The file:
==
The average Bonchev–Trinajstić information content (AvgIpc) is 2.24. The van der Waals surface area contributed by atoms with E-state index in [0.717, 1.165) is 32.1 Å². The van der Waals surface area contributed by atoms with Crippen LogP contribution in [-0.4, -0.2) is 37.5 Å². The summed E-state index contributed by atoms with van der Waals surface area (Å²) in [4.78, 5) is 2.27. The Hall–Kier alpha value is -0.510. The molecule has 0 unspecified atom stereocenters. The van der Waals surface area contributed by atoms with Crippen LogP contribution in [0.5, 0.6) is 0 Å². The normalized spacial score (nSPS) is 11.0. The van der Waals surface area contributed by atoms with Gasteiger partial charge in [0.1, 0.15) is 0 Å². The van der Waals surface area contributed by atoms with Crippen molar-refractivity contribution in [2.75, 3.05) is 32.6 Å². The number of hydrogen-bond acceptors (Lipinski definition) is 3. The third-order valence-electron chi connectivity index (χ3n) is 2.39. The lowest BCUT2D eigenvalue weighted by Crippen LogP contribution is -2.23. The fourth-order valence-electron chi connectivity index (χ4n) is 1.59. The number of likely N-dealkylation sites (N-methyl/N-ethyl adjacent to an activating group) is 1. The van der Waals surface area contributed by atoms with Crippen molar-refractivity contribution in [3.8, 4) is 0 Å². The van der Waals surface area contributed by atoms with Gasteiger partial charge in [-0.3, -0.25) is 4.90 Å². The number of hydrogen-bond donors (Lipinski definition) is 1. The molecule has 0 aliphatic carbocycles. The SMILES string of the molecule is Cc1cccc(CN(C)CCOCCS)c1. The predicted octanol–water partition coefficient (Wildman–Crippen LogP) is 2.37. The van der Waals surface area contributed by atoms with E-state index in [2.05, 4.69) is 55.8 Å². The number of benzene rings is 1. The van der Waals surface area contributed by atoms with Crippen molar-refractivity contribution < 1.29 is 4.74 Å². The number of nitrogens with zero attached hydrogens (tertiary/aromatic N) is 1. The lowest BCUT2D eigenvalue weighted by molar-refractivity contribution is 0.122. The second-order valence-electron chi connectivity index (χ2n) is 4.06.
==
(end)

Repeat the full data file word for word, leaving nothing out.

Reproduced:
The average Bonchev–Trinajstić information content (AvgIpc) is 2.24. The van der Waals surface area contributed by atoms with E-state index in [0.717, 1.165) is 32.1 Å². The van der Waals surface area contributed by atoms with Crippen LogP contribution in [-0.4, -0.2) is 37.5 Å². The summed E-state index contributed by atoms with van der Waals surface area (Å²) in [4.78, 5) is 2.27. The Hall–Kier alpha value is -0.510. The molecule has 0 unspecified atom stereocenters. The van der Waals surface area contributed by atoms with Crippen LogP contribution in [0.5, 0.6) is 0 Å². The normalized spacial score (nSPS) is 11.0. The van der Waals surface area contributed by atoms with Gasteiger partial charge in [0.1, 0.15) is 0 Å². The van der Waals surface area contributed by atoms with Crippen molar-refractivity contribution in [2.75, 3.05) is 32.6 Å². The number of hydrogen-bond acceptors (Lipinski definition) is 3. The third-order valence-electron chi connectivity index (χ3n) is 2.39. The lowest BCUT2D eigenvalue weighted by Crippen LogP contribution is -2.23. The fourth-order valence-electron chi connectivity index (χ4n) is 1.59. The number of likely N-dealkylation sites (N-methyl/N-ethyl adjacent to an activating group) is 1. The van der Waals surface area contributed by atoms with Crippen molar-refractivity contribution in [3.8, 4) is 0 Å². The van der Waals surface area contributed by atoms with Gasteiger partial charge in [-0.3, -0.25) is 4.90 Å². The number of hydrogen-bond donors (Lipinski definition) is 1. The molecule has 0 aliphatic carbocycles. The SMILES string of the molecule is Cc1cccc(CN(C)CCOCCS)c1. The predicted octanol–water partition coefficient (Wildman–Crippen LogP) is 2.37. The van der Waals surface area contributed by atoms with E-state index in [2.05, 4.69) is 55.8 Å². The number of benzene rings is 1. The van der Waals surface area contributed by atoms with Crippen molar-refractivity contribution < 1.29 is 4.74 Å². The number of nitrogens with zero attached hydrogens (tertiary/aromatic N) is 1. The lowest BCUT2D eigenvalue weighted by molar-refractivity contribution is 0.122. The second-order valence-electron chi connectivity index (χ2n) is 4.06.